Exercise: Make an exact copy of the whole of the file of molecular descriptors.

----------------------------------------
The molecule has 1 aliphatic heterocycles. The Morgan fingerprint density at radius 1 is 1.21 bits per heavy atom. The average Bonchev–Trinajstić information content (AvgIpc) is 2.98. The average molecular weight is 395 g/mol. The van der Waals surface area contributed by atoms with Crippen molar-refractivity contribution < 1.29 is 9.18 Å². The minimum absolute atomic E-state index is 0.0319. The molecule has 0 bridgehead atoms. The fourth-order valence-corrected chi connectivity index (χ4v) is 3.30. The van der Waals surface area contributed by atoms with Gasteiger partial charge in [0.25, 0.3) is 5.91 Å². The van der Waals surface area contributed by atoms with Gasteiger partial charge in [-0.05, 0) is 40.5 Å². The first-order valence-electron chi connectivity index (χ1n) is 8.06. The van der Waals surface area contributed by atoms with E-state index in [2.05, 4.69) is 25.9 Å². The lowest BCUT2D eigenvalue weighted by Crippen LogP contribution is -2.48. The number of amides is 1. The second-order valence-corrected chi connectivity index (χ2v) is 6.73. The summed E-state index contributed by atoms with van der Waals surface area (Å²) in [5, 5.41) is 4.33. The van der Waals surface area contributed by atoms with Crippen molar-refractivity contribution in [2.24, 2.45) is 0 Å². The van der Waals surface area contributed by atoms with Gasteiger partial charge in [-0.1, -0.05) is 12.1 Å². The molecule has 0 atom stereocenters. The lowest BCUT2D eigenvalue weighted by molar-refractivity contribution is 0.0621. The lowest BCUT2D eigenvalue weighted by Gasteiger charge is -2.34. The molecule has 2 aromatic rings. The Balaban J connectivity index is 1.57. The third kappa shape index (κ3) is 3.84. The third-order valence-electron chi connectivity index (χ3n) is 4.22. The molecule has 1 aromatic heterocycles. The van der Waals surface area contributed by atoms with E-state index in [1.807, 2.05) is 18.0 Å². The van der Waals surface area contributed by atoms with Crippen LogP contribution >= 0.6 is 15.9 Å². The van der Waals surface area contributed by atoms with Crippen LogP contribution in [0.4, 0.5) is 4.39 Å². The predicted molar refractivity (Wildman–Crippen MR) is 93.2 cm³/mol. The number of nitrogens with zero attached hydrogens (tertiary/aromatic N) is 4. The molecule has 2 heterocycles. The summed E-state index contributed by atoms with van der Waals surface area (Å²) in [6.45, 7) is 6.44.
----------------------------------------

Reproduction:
The molecule has 1 aliphatic heterocycles. The Morgan fingerprint density at radius 1 is 1.21 bits per heavy atom. The average Bonchev–Trinajstić information content (AvgIpc) is 2.98. The average molecular weight is 395 g/mol. The van der Waals surface area contributed by atoms with Crippen molar-refractivity contribution < 1.29 is 9.18 Å². The minimum absolute atomic E-state index is 0.0319. The molecule has 0 bridgehead atoms. The fourth-order valence-corrected chi connectivity index (χ4v) is 3.30. The van der Waals surface area contributed by atoms with Gasteiger partial charge in [0.25, 0.3) is 5.91 Å². The van der Waals surface area contributed by atoms with Gasteiger partial charge in [-0.05, 0) is 40.5 Å². The first-order valence-electron chi connectivity index (χ1n) is 8.06. The van der Waals surface area contributed by atoms with E-state index in [2.05, 4.69) is 25.9 Å². The lowest BCUT2D eigenvalue weighted by Crippen LogP contribution is -2.48. The number of amides is 1. The second-order valence-corrected chi connectivity index (χ2v) is 6.73. The summed E-state index contributed by atoms with van der Waals surface area (Å²) in [5, 5.41) is 4.33. The van der Waals surface area contributed by atoms with Crippen molar-refractivity contribution in [2.24, 2.45) is 0 Å². The van der Waals surface area contributed by atoms with Gasteiger partial charge in [-0.1, -0.05) is 12.1 Å². The molecule has 0 atom stereocenters. The lowest BCUT2D eigenvalue weighted by molar-refractivity contribution is 0.0621. The lowest BCUT2D eigenvalue weighted by Gasteiger charge is -2.34. The molecule has 2 aromatic rings. The Balaban J connectivity index is 1.57. The third kappa shape index (κ3) is 3.84. The third-order valence-electron chi connectivity index (χ3n) is 4.22. The molecule has 1 aromatic heterocycles. The van der Waals surface area contributed by atoms with E-state index in [1.807, 2.05) is 18.0 Å². The van der Waals surface area contributed by atoms with Crippen LogP contribution >= 0.6 is 15.9 Å². The van der Waals surface area contributed by atoms with Crippen LogP contribution in [0.4, 0.5) is 4.39 Å². The predicted molar refractivity (Wildman–Crippen MR) is 93.2 cm³/mol. The number of nitrogens with zero attached hydrogens (tertiary/aromatic N) is 4. The molecule has 2 heterocycles. The summed E-state index contributed by atoms with van der Waals surface area (Å²) in [6.45, 7) is 6.44.